One of the biggest response killers I see with the marketing materials I critique for clients and coaching members has to do with what I call “marketing context.” By definition, context means the set of circumstances or facts surrounding a particular event, situation, scenario, etc.
In more practical terms, what I mean by “marketing context” is the appropriateness and sensibility of a particular marketing message delivered to a particular target in a particular way.
For example, you should be talking to your current customers/clients/patients differently than you would talk to a cold prospect. When talking to a customer, the context of your relationship allows you to be more informal and personal because of the existing relationship.
With a prospect, the relationship has yet to be created, so the context of the relationship is one of a “warm-up period” where, over time, you allow them to get to know, like and trust you. I always use the analogy of dating. Chances are most people do not ask their spouse to marry them on the first date. There is a courting period, an engagement period and finally marriage.
Let me share a specific example of marketing context and how it relates to day-to-day marketing. My friend and mentor, Bill Glazer, often talks about his most successful marketing piece which was a four-page letter on yellow legal paper and appeared to be hand-written. The piece generated a ton of business and Bill even won an industry award because of its success and uniqueness.
Other marketers see this letter and try to emulate Bill’s success. In particular, I heard about one story where a marketer basically did the same thing Bill did, but got ZERO RESPONSE.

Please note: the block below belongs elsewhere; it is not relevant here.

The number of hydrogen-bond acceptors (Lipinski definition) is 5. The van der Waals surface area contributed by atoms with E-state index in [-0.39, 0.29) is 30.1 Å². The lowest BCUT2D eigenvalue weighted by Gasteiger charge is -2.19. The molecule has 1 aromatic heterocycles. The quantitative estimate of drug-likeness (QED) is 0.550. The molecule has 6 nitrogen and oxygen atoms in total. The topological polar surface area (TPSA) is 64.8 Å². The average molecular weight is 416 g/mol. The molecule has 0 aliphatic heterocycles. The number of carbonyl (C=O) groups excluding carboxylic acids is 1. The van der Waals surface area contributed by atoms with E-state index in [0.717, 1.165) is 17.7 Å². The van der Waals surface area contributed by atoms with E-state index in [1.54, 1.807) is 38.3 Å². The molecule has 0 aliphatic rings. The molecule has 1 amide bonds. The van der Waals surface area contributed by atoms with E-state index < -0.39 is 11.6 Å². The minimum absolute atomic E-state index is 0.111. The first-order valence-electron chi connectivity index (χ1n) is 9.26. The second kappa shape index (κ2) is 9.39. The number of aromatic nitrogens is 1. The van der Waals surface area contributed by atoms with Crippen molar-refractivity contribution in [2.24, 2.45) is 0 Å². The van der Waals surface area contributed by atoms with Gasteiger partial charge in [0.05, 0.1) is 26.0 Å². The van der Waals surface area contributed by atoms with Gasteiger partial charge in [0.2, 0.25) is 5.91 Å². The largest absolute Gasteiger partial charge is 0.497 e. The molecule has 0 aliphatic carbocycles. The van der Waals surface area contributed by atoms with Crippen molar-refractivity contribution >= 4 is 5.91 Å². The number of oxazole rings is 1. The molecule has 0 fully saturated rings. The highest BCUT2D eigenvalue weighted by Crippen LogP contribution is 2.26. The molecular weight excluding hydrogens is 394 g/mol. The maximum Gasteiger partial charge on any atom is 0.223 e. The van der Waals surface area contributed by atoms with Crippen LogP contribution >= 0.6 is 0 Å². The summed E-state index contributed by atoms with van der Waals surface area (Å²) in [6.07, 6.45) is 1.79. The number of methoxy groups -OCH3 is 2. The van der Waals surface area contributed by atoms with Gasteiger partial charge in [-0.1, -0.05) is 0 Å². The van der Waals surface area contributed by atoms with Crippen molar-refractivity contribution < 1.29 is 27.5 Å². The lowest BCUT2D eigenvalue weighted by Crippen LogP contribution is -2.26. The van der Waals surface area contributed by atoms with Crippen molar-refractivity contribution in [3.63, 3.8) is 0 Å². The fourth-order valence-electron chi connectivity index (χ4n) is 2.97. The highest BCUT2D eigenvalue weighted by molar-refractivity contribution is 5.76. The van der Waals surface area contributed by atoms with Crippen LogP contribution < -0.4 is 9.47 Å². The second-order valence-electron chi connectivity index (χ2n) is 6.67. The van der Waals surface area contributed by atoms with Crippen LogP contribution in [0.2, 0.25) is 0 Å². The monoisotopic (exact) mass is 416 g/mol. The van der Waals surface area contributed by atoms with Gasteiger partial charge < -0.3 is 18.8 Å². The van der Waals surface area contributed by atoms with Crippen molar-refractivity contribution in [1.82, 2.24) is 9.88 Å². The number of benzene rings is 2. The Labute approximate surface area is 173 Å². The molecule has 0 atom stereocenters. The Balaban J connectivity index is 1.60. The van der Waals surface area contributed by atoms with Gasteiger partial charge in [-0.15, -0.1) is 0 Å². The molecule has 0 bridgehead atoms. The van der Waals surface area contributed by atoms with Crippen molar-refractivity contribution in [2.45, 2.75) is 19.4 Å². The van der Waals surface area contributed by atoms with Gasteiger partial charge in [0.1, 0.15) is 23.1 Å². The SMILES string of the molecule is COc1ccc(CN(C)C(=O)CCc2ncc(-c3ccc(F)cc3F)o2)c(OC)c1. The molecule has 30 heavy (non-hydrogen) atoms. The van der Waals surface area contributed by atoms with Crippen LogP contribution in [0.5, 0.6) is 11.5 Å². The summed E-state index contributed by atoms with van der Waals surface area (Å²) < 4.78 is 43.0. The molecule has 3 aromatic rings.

The reason Bill was successful and this other person was not was because Bill understood the context of how to use the handwritten letter, whereas the other person did not. In Bill’s situation, he sent the letter to people who already knew him and knew what he stood for (including some pretty outrageous marketing). The context of the relationship was familiarity and a hand-written letter from Bill was congruent with the relationship.
On the other hand, the marketer who copied the letter, sent it to COLD PROSPECTS! Think about this for a second. You receive a funky-looking, handwritten letter from somebody you don’t know. Does this make sense?
Probably not, which is why his response rate was zero.
I teach people how to improve the attention-grabbing power of their marketing by using copy cosmetics. These are proven techniques to grab attention and keep the reader reading. In the case of Bill Glazer’s sales letter he used several techniques, including simulated handwriting.
Even though I am a huge fan of copy cosmetics there are times when the marketing context dictates I use only a few copy cosmetic techniques. For example, when I create a multi-step, lead-generation direct mail sequence, I tend to use only the basic copy cosmetic techniques like underlining, boldfacing, subheads, etc.
However on subsequent steps, I may use techniques to convey a more informal approach, such has handwritten notes, because I have already started a relationship with the reader. Their use is suitable as the reader starts to get to know me.
You should always be considering the context of your marketing message and consider whether or not it makes sense for your target. Is it appropriate for the current state of your relationship and the situation surrounding it? Most importantly, remember, the context is from the point of view of your target – NOT YOU!
Mike Capuzzi is a marketing strategist, author and speaker. Since 1998, he has been helping entrepreneurs and business owners improve their marketing and response rates. He also leads over 150 business owners and entrepreneurs within the Glazer-Kennedy Insider’s Circle – Philadelphia Chapter.